POSTED: 1:30 a.m. HST, Jan 10, 2014
Fourteen people accused by federal prosecutors of involvement in a street gang's sprawling prostitution ring that spanned dozens of cities and states entered not-guilty pleas Thursday.
Authorities say members of a San Diego-based gang lured women and girls with promises of luxurious lifestyles. They say the dozens of victims, spread across 46 cities in 23 states, were instead branded with tattoos, passed from gang member to gang member and forced to sell themselves.
U.S. Attorney Laura Duffy announced the indictment Wednesday, charging 24 San Diego residents, ages 22 to 36, with racketeering and conspiracy.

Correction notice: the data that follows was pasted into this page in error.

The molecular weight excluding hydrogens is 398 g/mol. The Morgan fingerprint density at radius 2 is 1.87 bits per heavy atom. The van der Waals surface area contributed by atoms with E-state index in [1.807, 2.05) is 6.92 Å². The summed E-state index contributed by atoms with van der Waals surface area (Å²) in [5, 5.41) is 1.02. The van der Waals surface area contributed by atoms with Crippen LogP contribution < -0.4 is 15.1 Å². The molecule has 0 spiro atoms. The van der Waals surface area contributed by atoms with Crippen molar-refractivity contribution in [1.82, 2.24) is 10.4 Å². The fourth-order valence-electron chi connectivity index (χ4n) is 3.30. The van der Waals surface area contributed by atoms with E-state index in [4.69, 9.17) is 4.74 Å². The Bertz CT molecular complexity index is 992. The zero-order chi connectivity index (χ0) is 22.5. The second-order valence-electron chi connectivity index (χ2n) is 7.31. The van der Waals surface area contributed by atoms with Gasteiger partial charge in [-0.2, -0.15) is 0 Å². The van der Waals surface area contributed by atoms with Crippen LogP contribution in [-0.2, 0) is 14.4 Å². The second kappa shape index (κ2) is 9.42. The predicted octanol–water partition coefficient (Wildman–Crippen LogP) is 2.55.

Fourteen of the 17 defendants arrested Wednesday in raids by police and FBI agents appeared in a San Diego courtroom and were ordered held without bail by Magistrate Judge Barbara Major. Two others were arrested in Arizona, and one was taken into custody in New Jersey.
Four other defendants were already in custody, and three remained at large.
The indictment alleges that women and girls were recruited from city streets or social media, then forced to deliver their earnings to pimps in exchange for protection, food, housing, clothing and cars.
The pimps took the trafficking victims to Alaska, Hawaii, Florida, Pennsylvania, Texas and other states, according to the indictment.
The U.S. attorney's office said officials have offered assistance to 60 female victims, including 11 children.